Dark humour saves a silly partyStage
- It's My Party
It's My Party
Glen Street Theatre, April 11
Until April 20
Elizabeth Coleman really wrote two plays in one. The first is a silly suburban comedy and the second, indicated by the punning subtitle And I'll Die If I Want To, a delicious piece of darker humour nodding to absurdism.
That she favoured the former over the latter is a crying shame, as the section where she gives herself up to the dark side is wickedly funny, and infinitely more entertaining than the petty family squabbles dominating this 20-year-old play. In fact you'd think she may have fiddled with it in the intervening years, so glaring is the discrepancy.
The set-up is pure absurdism: ageing Ron Patterson (Henri Szeps) is told by a doctor he has three months to live, and takes this literally – down to the minute. On what he calculates to be his last day he arranges a farewell party with his wife, Dawn (an endearing Robyn Arthur), and three adult children.
This plummets into the most irritating sort of bickering, especially from the relentlessly brattish Karen (Freya Pragt). About 15 minutes into Act One, I was rather hoping Karen might catch her dad's terminal disease.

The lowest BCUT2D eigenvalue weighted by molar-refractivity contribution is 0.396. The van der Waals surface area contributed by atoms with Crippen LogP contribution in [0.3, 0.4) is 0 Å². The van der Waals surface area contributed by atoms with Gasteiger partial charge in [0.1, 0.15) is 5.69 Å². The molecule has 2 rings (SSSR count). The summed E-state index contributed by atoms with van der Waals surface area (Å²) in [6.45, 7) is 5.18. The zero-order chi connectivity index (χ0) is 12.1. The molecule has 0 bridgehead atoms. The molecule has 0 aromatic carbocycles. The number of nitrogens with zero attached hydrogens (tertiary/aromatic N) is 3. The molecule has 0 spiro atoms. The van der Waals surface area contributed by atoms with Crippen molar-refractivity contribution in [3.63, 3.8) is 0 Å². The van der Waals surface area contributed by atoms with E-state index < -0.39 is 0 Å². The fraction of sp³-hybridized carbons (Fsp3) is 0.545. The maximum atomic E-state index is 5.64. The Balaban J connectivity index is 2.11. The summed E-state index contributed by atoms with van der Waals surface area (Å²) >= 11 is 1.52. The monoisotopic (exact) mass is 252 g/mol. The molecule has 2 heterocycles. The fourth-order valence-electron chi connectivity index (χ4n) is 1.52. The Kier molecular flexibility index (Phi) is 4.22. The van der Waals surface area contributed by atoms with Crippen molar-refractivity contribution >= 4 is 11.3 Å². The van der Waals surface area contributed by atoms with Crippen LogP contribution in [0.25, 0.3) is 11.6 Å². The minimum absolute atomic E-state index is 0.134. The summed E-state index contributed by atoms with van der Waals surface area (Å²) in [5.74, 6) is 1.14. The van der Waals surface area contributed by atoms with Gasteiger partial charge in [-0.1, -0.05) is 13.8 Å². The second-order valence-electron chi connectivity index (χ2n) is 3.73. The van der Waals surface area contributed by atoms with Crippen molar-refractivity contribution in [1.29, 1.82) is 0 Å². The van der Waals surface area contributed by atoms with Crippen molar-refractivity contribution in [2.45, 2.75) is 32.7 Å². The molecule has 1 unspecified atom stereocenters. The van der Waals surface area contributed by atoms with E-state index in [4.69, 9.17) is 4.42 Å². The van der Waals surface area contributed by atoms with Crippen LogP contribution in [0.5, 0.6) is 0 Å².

Her older siblings (played by Trent Baker and Sharon Davis) are only marginally less disagreeable, and the family exchange in the long, static opening scene at a dining table is pretty close to excruciating. I defy any director to make this scene work, and Denis Moore could only give it his best shot. Designer Shaun Gurton was unable to save the day, either.
Szeps' performance more or less did that. His relaxed, rascally, I'm-not-really-acting style infused and warmed both his character and the play as a whole.
But everything changes in the final act. Suddenly Dawn is trying to help him hang himself, and an undertaker (Matt Furlani) arrives to measure the corpse before it has stopped talking. What then unfolds is worth the price of admission, and almost justifies sitting through the horrible children arguing about nothing.